The @RISK Study: Risk communication for patients with type 2 diabetes: design of a randomised controlled trial

Welschen, Laura M. C.; Bot, Sandra D. M.; Dekker, Jacqueline M.; Timmermans, Daniëlle R. M.; van der Weijden, Trudy; Nijpels, Giel
January 2010
BMC Public Health;2010, Vol. 10 Issue 1, p457
Academic Journal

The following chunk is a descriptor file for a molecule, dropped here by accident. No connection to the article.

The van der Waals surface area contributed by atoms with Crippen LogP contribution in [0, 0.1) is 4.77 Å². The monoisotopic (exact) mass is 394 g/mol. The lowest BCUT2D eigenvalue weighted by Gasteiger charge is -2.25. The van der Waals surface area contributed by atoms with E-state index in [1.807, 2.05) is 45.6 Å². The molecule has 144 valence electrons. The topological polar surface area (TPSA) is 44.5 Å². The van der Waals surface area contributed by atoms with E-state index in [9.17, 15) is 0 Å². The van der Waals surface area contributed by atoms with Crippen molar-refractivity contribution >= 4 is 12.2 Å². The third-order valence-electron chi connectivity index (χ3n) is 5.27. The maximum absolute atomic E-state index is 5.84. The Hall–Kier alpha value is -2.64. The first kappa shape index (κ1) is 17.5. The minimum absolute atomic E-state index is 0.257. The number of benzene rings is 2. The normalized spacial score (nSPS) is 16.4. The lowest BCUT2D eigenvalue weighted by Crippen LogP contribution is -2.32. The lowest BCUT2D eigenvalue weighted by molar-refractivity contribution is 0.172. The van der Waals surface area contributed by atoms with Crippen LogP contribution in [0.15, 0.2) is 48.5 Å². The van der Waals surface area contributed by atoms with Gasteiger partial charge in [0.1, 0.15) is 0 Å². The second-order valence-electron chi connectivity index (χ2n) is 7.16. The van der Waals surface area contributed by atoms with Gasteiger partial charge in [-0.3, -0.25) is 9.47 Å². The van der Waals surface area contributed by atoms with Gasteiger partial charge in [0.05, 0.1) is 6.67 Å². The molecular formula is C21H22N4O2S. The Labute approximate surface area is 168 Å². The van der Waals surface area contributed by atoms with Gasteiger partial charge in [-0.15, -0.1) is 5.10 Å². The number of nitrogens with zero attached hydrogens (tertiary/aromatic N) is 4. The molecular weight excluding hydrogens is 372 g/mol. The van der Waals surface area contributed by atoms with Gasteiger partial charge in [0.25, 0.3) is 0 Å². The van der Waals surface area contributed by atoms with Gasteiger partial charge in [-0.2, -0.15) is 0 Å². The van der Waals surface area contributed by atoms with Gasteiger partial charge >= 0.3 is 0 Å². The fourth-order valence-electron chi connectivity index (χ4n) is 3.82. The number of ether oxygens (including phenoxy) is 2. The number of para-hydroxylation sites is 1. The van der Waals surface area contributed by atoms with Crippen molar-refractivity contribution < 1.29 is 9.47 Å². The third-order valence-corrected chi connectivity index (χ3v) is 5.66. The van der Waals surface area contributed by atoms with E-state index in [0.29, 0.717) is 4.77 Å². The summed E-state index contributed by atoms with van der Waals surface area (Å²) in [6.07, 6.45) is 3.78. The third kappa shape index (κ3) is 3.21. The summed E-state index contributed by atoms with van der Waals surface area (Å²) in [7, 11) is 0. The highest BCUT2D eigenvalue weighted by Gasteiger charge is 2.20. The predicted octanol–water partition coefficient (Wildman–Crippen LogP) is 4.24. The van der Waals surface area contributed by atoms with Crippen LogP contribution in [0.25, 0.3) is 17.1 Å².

Background: Patients with type 2 diabetes mellitus (T2DM) have an increased risk to develop severe diabetes related complications, especially cardiovascular disease (CVD). The risk to develop CVD can be estimated by means of risk formulas. However, patients have difficulties to understand the outcomes of these formulas. As a result, they may not recognize the importance of changing lifestyle and taking medication in time. Therefore, it is important to develop risk communication methods, that will improve the patients' understanding of risks associated with having diabetes, which enables them to make informed choices about their diabetes care. The aim of this study is to investigate the effects of an intervention focussed on the communication of the absolute 10-year risk to develop CVD on risk perception, attitude and intention to change lifestyle behaviour in patients with T2DM. The conceptual framework of the intervention is based on the Theory of Planned Behaviour and the Self-regulation Theory. Methods: A randomised controlled trial will be performed in the Diabetes Care System West-Friesland (DCS), a managed care system. Newly referred T2DM patients of the DCS, younger than 75 years will be eligible for the study. The intervention group will be exposed to risk communication on CVD, on top of standard managed care of the DCS. This intervention consists of a simple explanation on the causes and consequences of CVD, and possibilities for prevention. The probabilities of CVD in 10 year will be explained in natural frequencies and visualised by a population diagram. The control group will receive standard managed care. The primary outcome is appropriateness of risk perception. Secondary outcomes are attitude and intention to change lifestyle behaviour and illness perception. Differences between baseline and follow-up (2 and 12 weeks) between groups will be analysed according to the intention-to-treat principle. The study was powered on 120 patients in each group. Discussion: This innovative risk communication method based on two behavioural theories might improve patient's appropriateness of risk perception and attitude concerning lifestyle change. With a better understanding of their CVD risk, patients will be able to make informed choices concerning diabetes care. Trail registration: The trial is registered as NTR1556 in the Dutch Trial Register.


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